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Creative Genius: How to Grow the Seeds of Creativity Within Every Child

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« The Creative Kid: A Personality Apart | Main | Four Fun Reads on Creativity Portal »

Good News to Share

Congratulations to Marjorie and the team who contributed to the book, Creative Genius: How to Grow the Seeds of Creativity in Every Child. Prior to the book's release we shared advance copies with some key creativity experts. The response was validating and hugely positive. Marjorie feels honored by their praise of Creative Genius.

I have watched Marjorie for years pore over much of the academic literature and information about creativity. Her art studio looks like an Amazon warehouse. In the book's creativity guide, she is able to take this research about the creative process and make it accessible to the layperson.

Inspired by Example

Another thing that stands out to me is that Marjorie provides detailed, clear, and often funny examples for nearly every one of the lesson plans in Creative Genius. This sets the tone, shows the reader what's possible, and helps them understand the goal of a given activity.

For instance, in "Karenology," a fluency exercise, the student lists different ways to spell a name within a given time. With the name "Karen," Marjorie provides a list of 123 spellings. In another lesson plan, the student writes a story using palindromes. Her example is a clever, 125 word story using 30 palindromes. Each example turns on a light of understanding and makes it exciting.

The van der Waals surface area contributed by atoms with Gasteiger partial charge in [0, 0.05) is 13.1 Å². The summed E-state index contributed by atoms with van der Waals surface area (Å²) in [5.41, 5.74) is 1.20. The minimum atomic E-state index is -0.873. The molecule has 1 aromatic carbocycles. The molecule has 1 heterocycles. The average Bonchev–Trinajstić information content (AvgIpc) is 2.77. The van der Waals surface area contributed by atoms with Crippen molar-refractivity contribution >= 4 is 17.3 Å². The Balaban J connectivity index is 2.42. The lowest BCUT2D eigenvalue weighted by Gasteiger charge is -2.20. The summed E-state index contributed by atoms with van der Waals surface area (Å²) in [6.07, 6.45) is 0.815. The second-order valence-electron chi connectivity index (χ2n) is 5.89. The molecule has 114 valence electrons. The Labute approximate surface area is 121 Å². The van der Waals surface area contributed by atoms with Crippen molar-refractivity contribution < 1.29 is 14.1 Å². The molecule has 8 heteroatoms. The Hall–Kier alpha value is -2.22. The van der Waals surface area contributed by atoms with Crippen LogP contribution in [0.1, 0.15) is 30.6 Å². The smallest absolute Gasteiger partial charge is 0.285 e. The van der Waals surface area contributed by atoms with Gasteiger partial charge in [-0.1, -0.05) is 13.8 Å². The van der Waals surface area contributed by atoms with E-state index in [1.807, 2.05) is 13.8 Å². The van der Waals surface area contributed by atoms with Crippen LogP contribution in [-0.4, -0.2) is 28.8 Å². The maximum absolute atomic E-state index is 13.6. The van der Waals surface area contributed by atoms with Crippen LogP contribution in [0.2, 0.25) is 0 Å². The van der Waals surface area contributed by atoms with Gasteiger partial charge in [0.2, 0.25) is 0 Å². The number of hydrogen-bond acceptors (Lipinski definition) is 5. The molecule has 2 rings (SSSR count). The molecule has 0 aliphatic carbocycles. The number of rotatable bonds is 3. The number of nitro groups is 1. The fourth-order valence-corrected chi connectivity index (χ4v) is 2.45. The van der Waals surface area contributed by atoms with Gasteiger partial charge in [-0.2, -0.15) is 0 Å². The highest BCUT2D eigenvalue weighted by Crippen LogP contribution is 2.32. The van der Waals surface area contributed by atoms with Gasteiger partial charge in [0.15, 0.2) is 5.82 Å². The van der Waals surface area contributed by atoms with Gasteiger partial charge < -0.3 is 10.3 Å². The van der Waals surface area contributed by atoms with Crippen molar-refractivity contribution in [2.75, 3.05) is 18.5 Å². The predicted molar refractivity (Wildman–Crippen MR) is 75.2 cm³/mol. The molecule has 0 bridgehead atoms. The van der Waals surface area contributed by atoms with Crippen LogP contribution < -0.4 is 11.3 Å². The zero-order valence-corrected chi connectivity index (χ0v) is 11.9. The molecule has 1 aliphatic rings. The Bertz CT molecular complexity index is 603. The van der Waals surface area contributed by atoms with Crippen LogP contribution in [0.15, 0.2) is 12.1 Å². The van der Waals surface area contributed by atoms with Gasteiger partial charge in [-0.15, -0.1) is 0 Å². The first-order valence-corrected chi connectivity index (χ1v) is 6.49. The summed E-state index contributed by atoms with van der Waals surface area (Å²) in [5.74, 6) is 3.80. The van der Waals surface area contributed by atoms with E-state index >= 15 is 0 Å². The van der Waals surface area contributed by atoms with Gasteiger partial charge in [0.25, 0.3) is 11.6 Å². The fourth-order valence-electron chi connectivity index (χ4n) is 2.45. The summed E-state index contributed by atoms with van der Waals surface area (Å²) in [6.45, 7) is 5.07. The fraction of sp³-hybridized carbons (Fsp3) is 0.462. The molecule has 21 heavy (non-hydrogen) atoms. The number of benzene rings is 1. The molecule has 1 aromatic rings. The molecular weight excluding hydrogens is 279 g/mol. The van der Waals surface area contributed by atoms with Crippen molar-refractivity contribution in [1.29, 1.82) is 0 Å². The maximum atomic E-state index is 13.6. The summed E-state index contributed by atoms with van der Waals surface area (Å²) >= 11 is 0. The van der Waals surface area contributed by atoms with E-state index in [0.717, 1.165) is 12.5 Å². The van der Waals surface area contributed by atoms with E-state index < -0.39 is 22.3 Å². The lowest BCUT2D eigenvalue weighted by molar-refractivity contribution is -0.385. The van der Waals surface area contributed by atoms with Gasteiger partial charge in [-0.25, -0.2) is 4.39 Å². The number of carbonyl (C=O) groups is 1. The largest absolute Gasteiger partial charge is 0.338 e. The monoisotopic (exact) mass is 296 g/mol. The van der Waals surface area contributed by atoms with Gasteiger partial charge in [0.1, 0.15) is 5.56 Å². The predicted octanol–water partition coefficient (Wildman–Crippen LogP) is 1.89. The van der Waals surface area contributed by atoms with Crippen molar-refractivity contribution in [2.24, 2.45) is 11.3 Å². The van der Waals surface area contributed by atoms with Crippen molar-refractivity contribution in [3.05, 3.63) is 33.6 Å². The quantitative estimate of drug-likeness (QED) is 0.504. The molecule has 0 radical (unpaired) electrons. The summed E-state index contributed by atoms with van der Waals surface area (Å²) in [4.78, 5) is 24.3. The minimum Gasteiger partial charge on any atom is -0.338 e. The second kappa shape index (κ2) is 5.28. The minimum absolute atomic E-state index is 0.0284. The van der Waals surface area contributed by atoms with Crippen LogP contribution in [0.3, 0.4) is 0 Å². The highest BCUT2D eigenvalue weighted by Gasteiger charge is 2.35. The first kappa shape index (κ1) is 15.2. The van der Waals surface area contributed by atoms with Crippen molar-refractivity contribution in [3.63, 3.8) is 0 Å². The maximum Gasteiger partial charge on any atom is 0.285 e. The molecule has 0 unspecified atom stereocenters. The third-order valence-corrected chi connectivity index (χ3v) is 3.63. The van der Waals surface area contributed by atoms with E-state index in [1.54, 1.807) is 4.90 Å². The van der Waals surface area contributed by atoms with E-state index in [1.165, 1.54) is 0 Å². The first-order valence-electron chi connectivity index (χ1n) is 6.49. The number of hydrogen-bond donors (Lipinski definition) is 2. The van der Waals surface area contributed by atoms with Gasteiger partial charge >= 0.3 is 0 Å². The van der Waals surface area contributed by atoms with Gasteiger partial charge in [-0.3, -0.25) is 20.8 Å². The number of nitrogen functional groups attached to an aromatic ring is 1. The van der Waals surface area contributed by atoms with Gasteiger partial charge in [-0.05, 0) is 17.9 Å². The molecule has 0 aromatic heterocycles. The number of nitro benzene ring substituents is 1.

The Future is Now

IBM conducted a survey a couple of years ago of 1,500 CEOs in which they cited creativity as the number one “leadership competency for the future.” The news release is here. As educators and parents we have to find and nurture the creative talent in our kids. As Marjorie says in the book, "The most highly intelligent among us are not necessarily the most highly creative. The most highly creative are usually very intelligent, but not always top students…. Be on the lookout to identify potential creative geniuses in your classroom. The mind-wandering student with a B-minus in science just might become the Thomas Edison of tomorrow." 

If I may be permitted a moment of reflection, I am proud of my part as creative director and project manager for Creative Genius. But now, it's time to get the word out, and there's a lot more work to do.

What are your thoughts about growing creativity? Any experiences or anectdotes you can share?

Image Edited Photo: Our son, age 11, after conquering the Great Wall of China. ©Marty Safir 

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